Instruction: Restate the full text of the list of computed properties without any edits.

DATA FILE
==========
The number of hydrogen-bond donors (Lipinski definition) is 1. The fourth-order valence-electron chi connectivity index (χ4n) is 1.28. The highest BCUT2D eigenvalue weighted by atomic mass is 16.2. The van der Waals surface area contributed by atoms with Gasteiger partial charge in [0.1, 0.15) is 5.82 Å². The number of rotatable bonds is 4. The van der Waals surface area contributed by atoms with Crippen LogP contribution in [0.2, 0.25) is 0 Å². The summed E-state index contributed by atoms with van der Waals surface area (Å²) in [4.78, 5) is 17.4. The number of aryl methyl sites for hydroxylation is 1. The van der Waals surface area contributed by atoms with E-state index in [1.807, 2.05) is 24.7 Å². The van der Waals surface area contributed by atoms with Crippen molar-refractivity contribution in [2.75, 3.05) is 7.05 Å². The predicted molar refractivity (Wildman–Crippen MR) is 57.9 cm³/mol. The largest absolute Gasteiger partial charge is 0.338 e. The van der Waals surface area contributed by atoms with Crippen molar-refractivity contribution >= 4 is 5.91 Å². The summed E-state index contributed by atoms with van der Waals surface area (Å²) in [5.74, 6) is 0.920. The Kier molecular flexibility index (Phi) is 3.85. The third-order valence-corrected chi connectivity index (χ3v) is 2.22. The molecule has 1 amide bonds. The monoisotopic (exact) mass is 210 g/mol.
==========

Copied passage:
The number of hydrogen-bond donors (Lipinski definition) is 1. The fourth-order valence-electron chi connectivity index (χ4n) is 1.28. The highest BCUT2D eigenvalue weighted by atomic mass is 16.2. The van der Waals surface area contributed by atoms with Gasteiger partial charge in [0.1, 0.15) is 5.82 Å². The number of rotatable bonds is 4. The van der Waals surface area contributed by atoms with Crippen LogP contribution in [0.2, 0.25) is 0 Å². The summed E-state index contributed by atoms with van der Waals surface area (Å²) in [4.78, 5) is 17.4. The number of aryl methyl sites for hydroxylation is 1. The van der Waals surface area contributed by atoms with E-state index in [1.807, 2.05) is 24.7 Å². The van der Waals surface area contributed by atoms with Crippen molar-refractivity contribution in [2.75, 3.05) is 7.05 Å². The predicted molar refractivity (Wildman–Crippen MR) is 57.9 cm³/mol. The largest absolute Gasteiger partial charge is 0.338 e. The van der Waals surface area contributed by atoms with Crippen molar-refractivity contribution >= 4 is 5.91 Å². The summed E-state index contributed by atoms with van der Waals surface area (Å²) in [5.74, 6) is 0.920. The Kier molecular flexibility index (Phi) is 3.85. The third-order valence-corrected chi connectivity index (χ3v) is 2.22. The molecule has 1 amide bonds. The monoisotopic (exact) mass is 210 g/mol.